There were so many quotable passages in here.  I found myself constantly bringing it up in conversation as I came to terms with how obvious some of the scenarios were, and yet I'd never really noticed them. I will be buying copies and gifting this for a long time to come.

Girls, get your read on.

Book #1: The Murder of Roger Ackroyd

FINALLY!  Ever since Jon and I created, a reading/movie challenge,  go figure that we got so busy administrating that we haven't gotten a moment to read. And by "we", I mean the royal We here.

The good news is that I just turned the last page of The Murder of Roger Ackroyd by Agatha Christie.

Book #1, done!
The bad news: only giving it 2 of 5 stars.  This means "eh".

I have loved other Agatha Christie mysteries but this wasn't a favorite. Too many moving pieces, to begin with.  I kept flipping forward to refer to the cast of characters; only a few stood out to me and to the very end I couldn't really tell the butler from the secretary, for example.  It barreled forward throwing in details out of left field.  Somehow it skidded to a halt that was completely predictable but based on nothing I could have predicted.  Sounds odd to say, but if you read it you'll immediately know what I mean. 

I spent more of the time being confounded and retracing my steps/trying to visualize what was going on than getting to sink into the story or even have a hope of getting my own guesses going.  That said, I enjoyed her writing along the way, even in my complete confusion.

The book setup calls to mind ever-beloved Clue; a mansion, a muuuuuurder, and maps of the layout that you have to ponder over.  However, in the end it just didn't deliver for me.  That said, I believe the book is famous for introducing certain writing devices into mystery.  Click here if (and ONLY if) you want a spoiler, ok? 

Hercule Poirot is a memorable literary character with a pretty awesome name, but I'll stick to the film/tv versions of his subset of Christie tales if they're all like this.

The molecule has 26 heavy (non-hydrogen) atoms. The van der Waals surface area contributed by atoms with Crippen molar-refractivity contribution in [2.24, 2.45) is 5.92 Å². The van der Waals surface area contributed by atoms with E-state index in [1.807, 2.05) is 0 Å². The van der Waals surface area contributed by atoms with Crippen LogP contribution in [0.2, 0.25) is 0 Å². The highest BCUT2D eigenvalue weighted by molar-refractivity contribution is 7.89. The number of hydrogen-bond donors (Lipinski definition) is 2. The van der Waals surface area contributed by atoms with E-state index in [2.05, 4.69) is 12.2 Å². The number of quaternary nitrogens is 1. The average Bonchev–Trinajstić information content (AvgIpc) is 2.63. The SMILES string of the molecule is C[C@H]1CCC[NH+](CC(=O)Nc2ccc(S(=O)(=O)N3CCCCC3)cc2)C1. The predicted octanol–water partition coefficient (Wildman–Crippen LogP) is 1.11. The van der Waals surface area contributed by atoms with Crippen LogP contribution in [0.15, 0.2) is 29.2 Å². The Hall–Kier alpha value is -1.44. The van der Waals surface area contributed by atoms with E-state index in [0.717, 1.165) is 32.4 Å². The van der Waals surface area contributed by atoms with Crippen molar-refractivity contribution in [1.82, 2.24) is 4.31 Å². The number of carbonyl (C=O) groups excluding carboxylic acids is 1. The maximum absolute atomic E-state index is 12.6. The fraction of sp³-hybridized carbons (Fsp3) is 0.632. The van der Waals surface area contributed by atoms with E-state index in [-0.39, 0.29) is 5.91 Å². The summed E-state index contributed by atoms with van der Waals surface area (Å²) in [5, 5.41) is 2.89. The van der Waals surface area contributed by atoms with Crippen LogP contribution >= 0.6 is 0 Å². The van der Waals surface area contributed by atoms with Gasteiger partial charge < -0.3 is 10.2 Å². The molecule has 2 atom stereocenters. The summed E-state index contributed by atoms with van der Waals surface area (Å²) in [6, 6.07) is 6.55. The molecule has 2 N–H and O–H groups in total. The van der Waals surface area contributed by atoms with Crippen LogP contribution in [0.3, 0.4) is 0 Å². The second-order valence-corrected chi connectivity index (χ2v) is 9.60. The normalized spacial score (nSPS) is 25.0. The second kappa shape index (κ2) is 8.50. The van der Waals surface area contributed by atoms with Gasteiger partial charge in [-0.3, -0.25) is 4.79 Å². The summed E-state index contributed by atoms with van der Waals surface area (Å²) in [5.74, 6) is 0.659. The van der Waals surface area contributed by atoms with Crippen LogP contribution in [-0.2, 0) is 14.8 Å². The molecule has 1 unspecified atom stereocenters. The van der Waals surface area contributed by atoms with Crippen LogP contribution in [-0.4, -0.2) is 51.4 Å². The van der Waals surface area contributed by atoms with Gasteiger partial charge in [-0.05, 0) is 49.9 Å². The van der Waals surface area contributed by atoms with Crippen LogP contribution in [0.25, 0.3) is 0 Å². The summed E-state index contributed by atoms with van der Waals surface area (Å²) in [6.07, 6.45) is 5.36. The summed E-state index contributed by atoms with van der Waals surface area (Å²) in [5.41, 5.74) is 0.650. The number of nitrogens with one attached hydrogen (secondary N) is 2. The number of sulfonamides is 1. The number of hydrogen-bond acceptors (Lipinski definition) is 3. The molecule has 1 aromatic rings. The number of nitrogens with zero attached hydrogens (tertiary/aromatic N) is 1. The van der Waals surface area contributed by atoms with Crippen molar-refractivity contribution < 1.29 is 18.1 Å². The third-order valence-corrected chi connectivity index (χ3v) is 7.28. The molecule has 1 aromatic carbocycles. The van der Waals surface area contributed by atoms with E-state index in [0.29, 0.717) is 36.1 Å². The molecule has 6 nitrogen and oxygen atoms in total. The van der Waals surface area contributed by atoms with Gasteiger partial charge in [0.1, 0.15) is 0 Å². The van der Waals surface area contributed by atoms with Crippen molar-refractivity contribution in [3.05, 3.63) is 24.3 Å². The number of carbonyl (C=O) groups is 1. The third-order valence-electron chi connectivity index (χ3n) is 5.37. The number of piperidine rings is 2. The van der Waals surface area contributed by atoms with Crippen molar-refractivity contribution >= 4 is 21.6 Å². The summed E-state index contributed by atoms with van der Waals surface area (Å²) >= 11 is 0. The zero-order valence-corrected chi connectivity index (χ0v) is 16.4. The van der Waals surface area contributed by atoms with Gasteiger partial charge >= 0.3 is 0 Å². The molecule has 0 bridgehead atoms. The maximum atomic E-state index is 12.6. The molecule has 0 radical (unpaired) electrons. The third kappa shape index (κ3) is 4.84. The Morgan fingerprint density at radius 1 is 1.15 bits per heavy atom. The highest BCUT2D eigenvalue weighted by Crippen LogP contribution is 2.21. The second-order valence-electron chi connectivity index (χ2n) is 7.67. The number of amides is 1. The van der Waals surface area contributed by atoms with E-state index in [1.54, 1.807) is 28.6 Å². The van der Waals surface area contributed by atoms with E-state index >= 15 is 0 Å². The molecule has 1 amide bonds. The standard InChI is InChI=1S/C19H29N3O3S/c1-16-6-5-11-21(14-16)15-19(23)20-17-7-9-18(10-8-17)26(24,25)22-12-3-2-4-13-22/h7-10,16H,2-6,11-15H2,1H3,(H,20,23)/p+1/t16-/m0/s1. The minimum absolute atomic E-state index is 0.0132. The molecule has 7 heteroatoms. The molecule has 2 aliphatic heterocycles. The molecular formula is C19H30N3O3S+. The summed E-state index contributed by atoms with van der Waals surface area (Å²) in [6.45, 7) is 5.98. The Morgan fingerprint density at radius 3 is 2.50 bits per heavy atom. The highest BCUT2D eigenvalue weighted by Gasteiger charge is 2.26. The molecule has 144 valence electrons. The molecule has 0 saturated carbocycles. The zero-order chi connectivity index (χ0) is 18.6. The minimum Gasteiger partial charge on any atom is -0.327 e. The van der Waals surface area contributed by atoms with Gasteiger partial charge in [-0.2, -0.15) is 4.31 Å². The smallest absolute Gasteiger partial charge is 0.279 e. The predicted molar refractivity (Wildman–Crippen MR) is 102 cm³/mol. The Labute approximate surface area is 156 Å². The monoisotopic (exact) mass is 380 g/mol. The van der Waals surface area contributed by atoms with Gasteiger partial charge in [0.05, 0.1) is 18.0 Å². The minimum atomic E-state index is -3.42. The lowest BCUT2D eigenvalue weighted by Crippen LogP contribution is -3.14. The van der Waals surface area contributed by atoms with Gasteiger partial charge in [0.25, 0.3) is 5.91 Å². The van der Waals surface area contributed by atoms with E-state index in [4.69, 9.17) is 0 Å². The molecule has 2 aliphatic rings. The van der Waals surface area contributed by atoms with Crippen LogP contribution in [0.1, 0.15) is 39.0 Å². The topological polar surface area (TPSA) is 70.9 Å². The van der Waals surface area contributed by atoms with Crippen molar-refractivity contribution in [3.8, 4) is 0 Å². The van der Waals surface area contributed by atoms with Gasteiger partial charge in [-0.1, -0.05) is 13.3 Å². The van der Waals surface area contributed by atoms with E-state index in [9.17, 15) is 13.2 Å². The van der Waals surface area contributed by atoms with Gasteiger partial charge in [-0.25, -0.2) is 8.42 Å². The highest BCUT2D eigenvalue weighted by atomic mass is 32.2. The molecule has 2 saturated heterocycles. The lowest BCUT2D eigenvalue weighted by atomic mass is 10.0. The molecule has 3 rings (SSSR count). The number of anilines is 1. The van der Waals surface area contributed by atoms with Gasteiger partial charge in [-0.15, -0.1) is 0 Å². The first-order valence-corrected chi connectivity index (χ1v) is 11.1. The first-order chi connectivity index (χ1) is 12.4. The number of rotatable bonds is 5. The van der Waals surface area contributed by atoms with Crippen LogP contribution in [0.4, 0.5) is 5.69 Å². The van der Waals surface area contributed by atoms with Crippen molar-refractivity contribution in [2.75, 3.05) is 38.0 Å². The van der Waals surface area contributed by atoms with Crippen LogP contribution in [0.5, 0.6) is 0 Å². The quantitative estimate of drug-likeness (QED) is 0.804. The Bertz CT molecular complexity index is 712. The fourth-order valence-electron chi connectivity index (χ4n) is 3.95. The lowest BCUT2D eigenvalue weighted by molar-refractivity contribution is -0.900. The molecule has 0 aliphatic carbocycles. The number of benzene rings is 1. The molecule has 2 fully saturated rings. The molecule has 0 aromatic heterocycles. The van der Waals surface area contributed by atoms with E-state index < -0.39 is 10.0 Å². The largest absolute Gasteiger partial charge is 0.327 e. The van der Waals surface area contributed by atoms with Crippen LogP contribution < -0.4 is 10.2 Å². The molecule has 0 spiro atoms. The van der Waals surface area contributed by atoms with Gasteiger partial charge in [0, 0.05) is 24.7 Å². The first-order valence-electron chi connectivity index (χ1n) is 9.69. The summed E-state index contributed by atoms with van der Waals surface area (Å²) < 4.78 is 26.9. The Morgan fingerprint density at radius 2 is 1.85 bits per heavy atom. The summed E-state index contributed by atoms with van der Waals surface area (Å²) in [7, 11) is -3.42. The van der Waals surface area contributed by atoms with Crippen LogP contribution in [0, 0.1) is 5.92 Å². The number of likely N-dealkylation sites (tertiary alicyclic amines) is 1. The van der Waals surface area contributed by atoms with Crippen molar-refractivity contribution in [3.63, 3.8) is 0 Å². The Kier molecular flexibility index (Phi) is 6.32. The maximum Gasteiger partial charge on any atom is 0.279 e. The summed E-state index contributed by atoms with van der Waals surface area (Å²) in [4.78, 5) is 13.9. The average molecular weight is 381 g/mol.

Will definitely be reading other Agatha Christies for the challenge, I'm sure, but this wasn't the running start I was hoping for!  Oh well, I suppose it sets the bar low- my next 49 books better deliver or else.

Resolve This.

Happy first week of the year down!

Have I mentioned how much I love making New Year's resolutions?  I LOVE MAKING NEW YEAR'S RESOLUTIONS.  Sometimes my resolutions overlap with my bucket list, which as you know by now, I am slightly obsessed with.  I think this is all a symptom of my larger list-making obsession.  I make resolutions for the regular new year, for Persian New Year/Norooz (March) and on an ongoing basis with friends; any excuse, really.  I'm the kind of person who would put "Make new year's resolutions" on my list.

I used to put my resolutions up on my refrigerator, but one year I had "Learn to knit baby blankets" on my list because so many girlfriends were having kids and I thought they would make cute gifts.  Note to self: this is not appropriate decor when a date is over.  I had a little explaining to do.  So now I'm keeping it between me and my blog (and you, I guess). 

In past years, resolutions have included travel, going out more, drinking more water & wine than soda (I should probably revive that one), stepping it up with the fitness, keeping in better touch with people, making more girlfriends in my city, etc.  I've been pretty good about holding myself to them in the past and I hope the pattern will continue this year, but I also hope I will pick more interesting resolutions.  The key is really picking things you'll actually do.  As I like to point out, certain things are just never gonna happen. I'm not going to give up being sarcastic or quit coffee. I'm not going to magically remember to include attachments when I send emails.  So why set myself up for failure?

This year's list is working out nicely so far, although there aren't too many surprises yet:

2012 Resolutions:
1) Do more yoga.